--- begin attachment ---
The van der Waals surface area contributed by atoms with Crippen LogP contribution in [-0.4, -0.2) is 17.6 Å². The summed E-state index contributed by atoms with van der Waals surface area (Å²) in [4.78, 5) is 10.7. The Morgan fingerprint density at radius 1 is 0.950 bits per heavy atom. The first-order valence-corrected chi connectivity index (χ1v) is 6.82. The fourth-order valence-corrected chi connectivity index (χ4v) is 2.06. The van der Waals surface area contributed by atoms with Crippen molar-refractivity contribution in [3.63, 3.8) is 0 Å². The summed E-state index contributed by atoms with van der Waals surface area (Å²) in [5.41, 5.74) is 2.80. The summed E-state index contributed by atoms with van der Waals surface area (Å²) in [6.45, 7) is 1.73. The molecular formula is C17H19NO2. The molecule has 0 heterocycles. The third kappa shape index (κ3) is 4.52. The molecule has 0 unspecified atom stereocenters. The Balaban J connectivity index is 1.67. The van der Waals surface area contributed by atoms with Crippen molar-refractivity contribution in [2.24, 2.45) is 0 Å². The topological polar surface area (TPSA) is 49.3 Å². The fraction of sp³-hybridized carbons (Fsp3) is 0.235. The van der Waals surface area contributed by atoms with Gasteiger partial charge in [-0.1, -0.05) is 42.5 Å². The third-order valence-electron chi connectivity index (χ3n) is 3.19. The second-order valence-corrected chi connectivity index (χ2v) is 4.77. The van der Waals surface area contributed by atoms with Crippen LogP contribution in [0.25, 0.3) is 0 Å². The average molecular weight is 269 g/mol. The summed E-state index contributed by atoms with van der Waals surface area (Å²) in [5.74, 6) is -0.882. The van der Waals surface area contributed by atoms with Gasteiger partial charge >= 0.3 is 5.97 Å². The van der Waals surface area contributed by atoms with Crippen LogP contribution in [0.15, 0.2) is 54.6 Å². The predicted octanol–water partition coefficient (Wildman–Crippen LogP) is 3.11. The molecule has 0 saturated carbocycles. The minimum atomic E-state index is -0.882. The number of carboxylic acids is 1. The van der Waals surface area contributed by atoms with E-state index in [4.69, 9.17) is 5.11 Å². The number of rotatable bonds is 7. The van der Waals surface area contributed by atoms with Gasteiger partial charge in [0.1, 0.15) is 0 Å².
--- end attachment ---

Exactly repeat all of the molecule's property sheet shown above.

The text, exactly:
The van der Waals surface area contributed by atoms with Crippen LogP contribution in [-0.4, -0.2) is 17.6 Å². The summed E-state index contributed by atoms with van der Waals surface area (Å²) in [4.78, 5) is 10.7. The Morgan fingerprint density at radius 1 is 0.950 bits per heavy atom. The first-order valence-corrected chi connectivity index (χ1v) is 6.82. The fourth-order valence-corrected chi connectivity index (χ4v) is 2.06. The van der Waals surface area contributed by atoms with Crippen molar-refractivity contribution in [3.63, 3.8) is 0 Å². The summed E-state index contributed by atoms with van der Waals surface area (Å²) in [5.41, 5.74) is 2.80. The summed E-state index contributed by atoms with van der Waals surface area (Å²) in [6.45, 7) is 1.73. The molecular formula is C17H19NO2. The molecule has 0 heterocycles. The third kappa shape index (κ3) is 4.52. The molecule has 0 unspecified atom stereocenters. The Balaban J connectivity index is 1.67. The van der Waals surface area contributed by atoms with Crippen molar-refractivity contribution in [2.24, 2.45) is 0 Å². The topological polar surface area (TPSA) is 49.3 Å². The fraction of sp³-hybridized carbons (Fsp3) is 0.235. The van der Waals surface area contributed by atoms with Gasteiger partial charge in [-0.1, -0.05) is 42.5 Å². The third-order valence-electron chi connectivity index (χ3n) is 3.19. The second-order valence-corrected chi connectivity index (χ2v) is 4.77. The van der Waals surface area contributed by atoms with Crippen LogP contribution in [0.25, 0.3) is 0 Å². The average molecular weight is 269 g/mol. The summed E-state index contributed by atoms with van der Waals surface area (Å²) in [5.74, 6) is -0.882. The van der Waals surface area contributed by atoms with Gasteiger partial charge >= 0.3 is 5.97 Å². The van der Waals surface area contributed by atoms with Crippen LogP contribution in [0.15, 0.2) is 54.6 Å². The predicted octanol–water partition coefficient (Wildman–Crippen LogP) is 3.11. The molecule has 0 saturated carbocycles. The minimum atomic E-state index is -0.882. The number of carboxylic acids is 1. The van der Waals surface area contributed by atoms with E-state index in [4.69, 9.17) is 5.11 Å². The number of rotatable bonds is 7. The van der Waals surface area contributed by atoms with Gasteiger partial charge in [0.1, 0.15) is 0 Å².